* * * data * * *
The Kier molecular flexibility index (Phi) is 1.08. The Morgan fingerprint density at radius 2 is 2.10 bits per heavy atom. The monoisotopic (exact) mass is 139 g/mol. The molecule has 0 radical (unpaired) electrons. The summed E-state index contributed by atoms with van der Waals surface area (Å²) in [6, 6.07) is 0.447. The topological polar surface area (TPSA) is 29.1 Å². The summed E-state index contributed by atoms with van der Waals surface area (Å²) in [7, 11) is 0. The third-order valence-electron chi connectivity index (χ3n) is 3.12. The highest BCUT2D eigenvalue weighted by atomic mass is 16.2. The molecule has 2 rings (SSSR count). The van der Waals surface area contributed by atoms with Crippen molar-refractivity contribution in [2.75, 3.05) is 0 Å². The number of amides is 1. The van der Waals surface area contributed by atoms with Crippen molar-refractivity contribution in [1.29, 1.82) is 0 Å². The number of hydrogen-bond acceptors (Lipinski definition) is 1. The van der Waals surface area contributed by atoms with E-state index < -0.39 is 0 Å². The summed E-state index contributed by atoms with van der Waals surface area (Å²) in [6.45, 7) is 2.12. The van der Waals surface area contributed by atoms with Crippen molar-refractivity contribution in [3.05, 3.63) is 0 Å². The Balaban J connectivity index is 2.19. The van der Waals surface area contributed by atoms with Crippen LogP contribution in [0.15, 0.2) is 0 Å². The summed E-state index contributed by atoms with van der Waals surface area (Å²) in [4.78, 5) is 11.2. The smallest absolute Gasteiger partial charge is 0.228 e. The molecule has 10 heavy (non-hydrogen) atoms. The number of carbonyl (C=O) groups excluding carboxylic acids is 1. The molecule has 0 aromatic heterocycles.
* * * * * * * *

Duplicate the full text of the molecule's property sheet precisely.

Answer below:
The Kier molecular flexibility index (Phi) is 1.08. The Morgan fingerprint density at radius 2 is 2.10 bits per heavy atom. The monoisotopic (exact) mass is 139 g/mol. The molecule has 0 radical (unpaired) electrons. The summed E-state index contributed by atoms with van der Waals surface area (Å²) in [6, 6.07) is 0.447. The topological polar surface area (TPSA) is 29.1 Å². The summed E-state index contributed by atoms with van der Waals surface area (Å²) in [7, 11) is 0. The third-order valence-electron chi connectivity index (χ3n) is 3.12. The highest BCUT2D eigenvalue weighted by atomic mass is 16.2. The molecule has 2 rings (SSSR count). The van der Waals surface area contributed by atoms with Crippen molar-refractivity contribution in [2.75, 3.05) is 0 Å². The number of amides is 1. The van der Waals surface area contributed by atoms with Crippen molar-refractivity contribution in [1.29, 1.82) is 0 Å². The number of hydrogen-bond acceptors (Lipinski definition) is 1. The van der Waals surface area contributed by atoms with E-state index < -0.39 is 0 Å². The summed E-state index contributed by atoms with van der Waals surface area (Å²) in [6.45, 7) is 2.12. The van der Waals surface area contributed by atoms with Crippen molar-refractivity contribution in [3.05, 3.63) is 0 Å². The Balaban J connectivity index is 2.19. The van der Waals surface area contributed by atoms with Crippen LogP contribution in [0.15, 0.2) is 0 Å². The summed E-state index contributed by atoms with van der Waals surface area (Å²) in [4.78, 5) is 11.2. The smallest absolute Gasteiger partial charge is 0.228 e. The molecule has 10 heavy (non-hydrogen) atoms. The number of carbonyl (C=O) groups excluding carboxylic acids is 1. The molecule has 0 aromatic heterocycles.